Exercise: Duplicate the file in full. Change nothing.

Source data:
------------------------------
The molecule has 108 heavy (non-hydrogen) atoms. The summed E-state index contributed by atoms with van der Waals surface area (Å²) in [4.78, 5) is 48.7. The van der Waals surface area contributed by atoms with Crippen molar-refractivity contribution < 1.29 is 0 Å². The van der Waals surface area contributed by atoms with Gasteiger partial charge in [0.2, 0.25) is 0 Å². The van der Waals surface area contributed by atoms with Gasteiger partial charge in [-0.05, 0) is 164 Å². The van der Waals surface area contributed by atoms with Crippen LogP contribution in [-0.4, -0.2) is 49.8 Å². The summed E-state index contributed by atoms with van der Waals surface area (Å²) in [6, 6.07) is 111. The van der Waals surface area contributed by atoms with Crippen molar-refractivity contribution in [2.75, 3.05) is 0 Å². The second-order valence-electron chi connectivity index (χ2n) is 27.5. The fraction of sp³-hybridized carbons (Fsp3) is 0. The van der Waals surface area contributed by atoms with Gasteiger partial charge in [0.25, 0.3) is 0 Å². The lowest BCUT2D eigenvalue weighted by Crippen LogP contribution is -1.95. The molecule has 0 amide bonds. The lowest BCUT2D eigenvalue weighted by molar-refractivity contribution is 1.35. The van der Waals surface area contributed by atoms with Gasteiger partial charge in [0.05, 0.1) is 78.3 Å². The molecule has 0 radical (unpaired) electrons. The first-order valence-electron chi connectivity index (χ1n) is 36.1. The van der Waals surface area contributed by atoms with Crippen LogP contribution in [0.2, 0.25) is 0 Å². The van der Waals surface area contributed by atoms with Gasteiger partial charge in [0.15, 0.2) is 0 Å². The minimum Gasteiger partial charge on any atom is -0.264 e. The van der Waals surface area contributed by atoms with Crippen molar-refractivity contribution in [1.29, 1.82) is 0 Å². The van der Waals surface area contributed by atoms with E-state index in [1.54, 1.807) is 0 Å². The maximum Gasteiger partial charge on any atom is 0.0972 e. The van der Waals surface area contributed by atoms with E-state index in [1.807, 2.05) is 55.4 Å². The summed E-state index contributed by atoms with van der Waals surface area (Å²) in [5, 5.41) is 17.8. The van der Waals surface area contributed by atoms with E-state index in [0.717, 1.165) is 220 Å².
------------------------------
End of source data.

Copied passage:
The molecule has 108 heavy (non-hydrogen) atoms. The summed E-state index contributed by atoms with van der Waals surface area (Å²) in [4.78, 5) is 48.7. The van der Waals surface area contributed by atoms with Crippen molar-refractivity contribution < 1.29 is 0 Å². The van der Waals surface area contributed by atoms with Gasteiger partial charge in [0.2, 0.25) is 0 Å². The van der Waals surface area contributed by atoms with Gasteiger partial charge in [-0.05, 0) is 164 Å². The van der Waals surface area contributed by atoms with Crippen LogP contribution in [-0.4, -0.2) is 49.8 Å². The summed E-state index contributed by atoms with van der Waals surface area (Å²) in [6, 6.07) is 111. The van der Waals surface area contributed by atoms with Crippen molar-refractivity contribution in [2.75, 3.05) is 0 Å². The second-order valence-electron chi connectivity index (χ2n) is 27.5. The fraction of sp³-hybridized carbons (Fsp3) is 0. The van der Waals surface area contributed by atoms with Gasteiger partial charge in [0.25, 0.3) is 0 Å². The lowest BCUT2D eigenvalue weighted by Crippen LogP contribution is -1.95. The molecule has 0 amide bonds. The lowest BCUT2D eigenvalue weighted by molar-refractivity contribution is 1.35. The van der Waals surface area contributed by atoms with Gasteiger partial charge in [0.05, 0.1) is 78.3 Å². The molecule has 0 radical (unpaired) electrons. The first-order valence-electron chi connectivity index (χ1n) is 36.1. The van der Waals surface area contributed by atoms with Crippen LogP contribution in [0.2, 0.25) is 0 Å². The van der Waals surface area contributed by atoms with Gasteiger partial charge in [0.15, 0.2) is 0 Å². The minimum Gasteiger partial charge on any atom is -0.264 e. The van der Waals surface area contributed by atoms with Crippen molar-refractivity contribution in [1.29, 1.82) is 0 Å². The van der Waals surface area contributed by atoms with E-state index in [1.54, 1.807) is 0 Å². The maximum Gasteiger partial charge on any atom is 0.0972 e. The van der Waals surface area contributed by atoms with E-state index in [1.807, 2.05) is 55.4 Å². The summed E-state index contributed by atoms with van der Waals surface area (Å²) in [5, 5.41) is 17.8. The van der Waals surface area contributed by atoms with E-state index in [0.717, 1.165) is 220 Å².